Minds active, next it was time to get the body moving. Caroline Bragg, &Breathe’s fabulously fun and down-to-earth personal trainer (and trained actress with a sideline in children’s parties), led us through a special high intensity but low impact workout tailored to those daily exertions that afflict new mums – back and shoulder pain from breastfeeding, leaning over changing mats and picking up babies. Cue lots of getting up and down, stretching and using Waitrose tinned beans to strengthen those arms! It all felt very manageable, especially the four-minute routine, and great to feel that heart race and sweat rise. We ended her section with some pilates – lots of stretching and breathing, plus some practice of those all-important pelvic floor exercises.
Feeling proud of ourselves for doing something more active than jiggling a crying baby, it was time to grab an infused water and healthy snack bar, take a chair and focus on the final session with Happiness Coach, Olivia Horne who dedicates her time to supporting mums as they navigate the scary world of parenthood. Olivia, a mum-of-two, oozed compassion and kindness – and was there to, quite literally, teach us to breathe. We take this life-giving action for granted but after a baby has squashed your lungs during pregnancy, you often need a nudge to ensure you are doing it correctly.
After guiding us through various techniques you could use to help with good breathing (my preferred was the fingers on tummy method), Olivia shared some positive affirmations and handed out notebooks and pens, urging us to write down one good thing that happens to us each day. I confess I can focus on the failures rather than successes sometimes and it was simple but great advice.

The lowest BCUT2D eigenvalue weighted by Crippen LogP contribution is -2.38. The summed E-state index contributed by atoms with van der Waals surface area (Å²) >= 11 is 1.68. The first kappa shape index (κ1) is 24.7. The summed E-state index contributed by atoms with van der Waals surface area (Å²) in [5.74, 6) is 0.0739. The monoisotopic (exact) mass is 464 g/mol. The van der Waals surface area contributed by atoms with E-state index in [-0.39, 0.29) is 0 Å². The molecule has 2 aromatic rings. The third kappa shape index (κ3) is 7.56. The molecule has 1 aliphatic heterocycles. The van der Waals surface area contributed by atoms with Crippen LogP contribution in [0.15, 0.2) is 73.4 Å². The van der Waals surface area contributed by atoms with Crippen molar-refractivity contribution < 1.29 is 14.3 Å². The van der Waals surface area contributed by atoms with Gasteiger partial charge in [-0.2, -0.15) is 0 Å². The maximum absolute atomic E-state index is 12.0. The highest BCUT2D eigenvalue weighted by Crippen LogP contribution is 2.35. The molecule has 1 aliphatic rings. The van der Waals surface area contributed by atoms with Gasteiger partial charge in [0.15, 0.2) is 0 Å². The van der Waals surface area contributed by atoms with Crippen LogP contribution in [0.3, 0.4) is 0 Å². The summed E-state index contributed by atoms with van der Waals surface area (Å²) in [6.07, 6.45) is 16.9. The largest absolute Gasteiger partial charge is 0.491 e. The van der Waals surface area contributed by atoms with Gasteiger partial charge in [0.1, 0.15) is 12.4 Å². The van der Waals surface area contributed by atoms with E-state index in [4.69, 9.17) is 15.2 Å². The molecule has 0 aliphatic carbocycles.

While the mums while older babies were reunited for Children’s High Tea from 5pm (the hotel offers an impressive menu of purees and kids’ meals), I went to find my two in our room, which boasted a spectacular bed and vast bathroom. Not only that, but a travel cot was waiting, complete with mattress and bedding, plus a change mat and nappy bin. Staff had also installed a mini fridge to store my expressed milk, plus a steriliser for the bottle and a warmer in case we needed it.
Once upon a time, I would have taken full advantage of the bed for a pre-dinner nap but instead I busied myself feeding and bathing Ralph ready for the babysitter. Woolley Grange offers a free baby listening service but with our little man best described as ‘unpredictable’ of an evening, we opted for human help in the form of fabulous Caroline, one of the creche’s fully qualified staff. She seemed to ooze love for babies and we confidently joined the others for a pre-dinner cocktail.
Dinner was served at a candlelit banquet table in a private room, and with Thom the only dad dining, we took seats at the end. It meant we could have a rare bit of time to chat as well as speak to the other attendees. I’m blessed to have a great network of existing mum friends and new NCT group around me, but there’s always room for more support, as far as I’m concerned. What was striking was the mix of mums in attendance. I’d wrongly assumed it would be a yummy mummy, blogger crowd, or lots of fitness freaks with fabulous figures. Yet they had come from all over the country and for various reasons. One working mum of three had brought her two youngest and told me she booked it after a summer of colds and sniffles, needing a boost for herself and a bit of quality time with the kids.